I originally published this post over a year ago for one of the online magazines I was writing for. As my life has come nearly full circle now, I feel the need to share it again. Please let me know your thoughts and then check back this week for a follow up story.
May 24, 2015
A while ago I was introduced to the unique and wonderful concept of “crappy dinners”. I read an article online about hosting one and it fascinated me – this idea of embracing our imperfections and just going with it. The idea was that instead of feeling the need to have your house clean, your children looking prim and proper, and you dressed in your Sunday best, you instead welcome friends over any time with an open door policy. Instead of hurrying about to clean up the house, you say “Oh well, it’s dirty and people live here” to your friends and they simply understand because, let’s face it, their house is the same way. You mean your kids aren’t perfect?? How wonderful, because neither are your friends’ kids!
I have always been, and remain, a big believer in the mentality of “it takes a village” to raise a child. Before my son’s father and I divorced we had ten people living in our house! Four were our kids, four other adults were roommates and various family. We had a beautiful old five bedroom colonial in the country that we were constantly working on. There was a reason, after all, that we got it so cheaply. But it had space to spare and we were happy to take anyone in who needed some help. We filled that house with family and laughter, and would have fit more people in had their need arose for a place to stay.
Our village was fascinating to me, and very much fit into the mentality of “crappy dinners”. The different people, lifestyles, and personalities represented in our “Home for Lost Souls” was incredible. My then-husband’s first wife stayed with us for a time and she and I would take turns cooking dinner each night. The variety of food in that house was always interesting, as was our dynamic.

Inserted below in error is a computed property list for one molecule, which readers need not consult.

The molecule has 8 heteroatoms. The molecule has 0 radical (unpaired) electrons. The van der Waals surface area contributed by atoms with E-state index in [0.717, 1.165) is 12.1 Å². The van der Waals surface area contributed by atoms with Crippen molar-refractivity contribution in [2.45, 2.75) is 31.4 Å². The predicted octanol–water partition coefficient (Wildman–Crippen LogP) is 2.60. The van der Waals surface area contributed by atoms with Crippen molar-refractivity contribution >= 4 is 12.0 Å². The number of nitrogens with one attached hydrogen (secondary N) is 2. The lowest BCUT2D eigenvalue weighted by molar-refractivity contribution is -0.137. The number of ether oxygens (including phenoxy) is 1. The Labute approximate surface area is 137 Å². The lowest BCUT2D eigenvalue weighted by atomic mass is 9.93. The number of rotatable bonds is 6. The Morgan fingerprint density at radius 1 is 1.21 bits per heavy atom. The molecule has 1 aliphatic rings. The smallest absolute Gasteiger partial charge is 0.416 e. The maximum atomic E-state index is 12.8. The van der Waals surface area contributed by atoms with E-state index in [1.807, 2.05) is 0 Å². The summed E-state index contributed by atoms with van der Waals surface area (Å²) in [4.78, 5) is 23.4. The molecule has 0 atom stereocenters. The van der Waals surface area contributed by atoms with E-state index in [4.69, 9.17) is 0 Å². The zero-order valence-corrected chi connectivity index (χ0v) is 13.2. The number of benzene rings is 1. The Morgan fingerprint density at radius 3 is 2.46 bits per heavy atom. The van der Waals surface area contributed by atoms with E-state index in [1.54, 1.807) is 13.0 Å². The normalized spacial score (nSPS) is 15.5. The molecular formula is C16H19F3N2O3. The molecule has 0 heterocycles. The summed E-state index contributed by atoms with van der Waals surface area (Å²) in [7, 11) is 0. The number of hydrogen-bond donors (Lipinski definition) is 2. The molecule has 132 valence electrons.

Previously I don’t think my ex’s first wife believed in the village mentality, at least not as it applied to me as her sons’ stepmom. She had her own village and saw no need for me. As the six years of my marriage went on, this changed. We became friends. We became part of each other’s village.
I won’t say sharing a house was easy. I won’t say I recommend it to anyone in a step family. I will say that my ex and I saw a need and we wanted to help. I firmly believe that if you have children with someone you are forever *some* type of family. Those children make it so. It’s up to you how you want to envision your village and how you want to run your home. Even a step parent has choices about that. We all have our boundaries, and those are healthy to have.
I did find that when I let my guard down just a little and stopped questioning every action, I really started to open up to an extended village and that village helped me through a lot. It provided a calm in the storm and I loved our band of lost souls.
Now my life has taken many turns. Our Home for Lost Souls has since disbanded and taken on new forms in various ways. Oddly enough, though some of us don’t speak anymore, we are still a village. We are still connected by these kids and their lives. I’ve worked hard over the last year to find a new village, and I believe I have started to build one. I love my village, as does my son. His looks slightly different than mine and includes people at his father’s house who I may never meet, but who are still part of my extended village.
As I move into this new time in my life, I plan to have many “crappy dinners” with friends. That same home that was once the Home for Lost Souls will become that again, though now some of us are found. Every Friday night friends and family will gather around the table and I hope we will form an even larger village. I hope for love and laughter and light in that home and for the people who enter it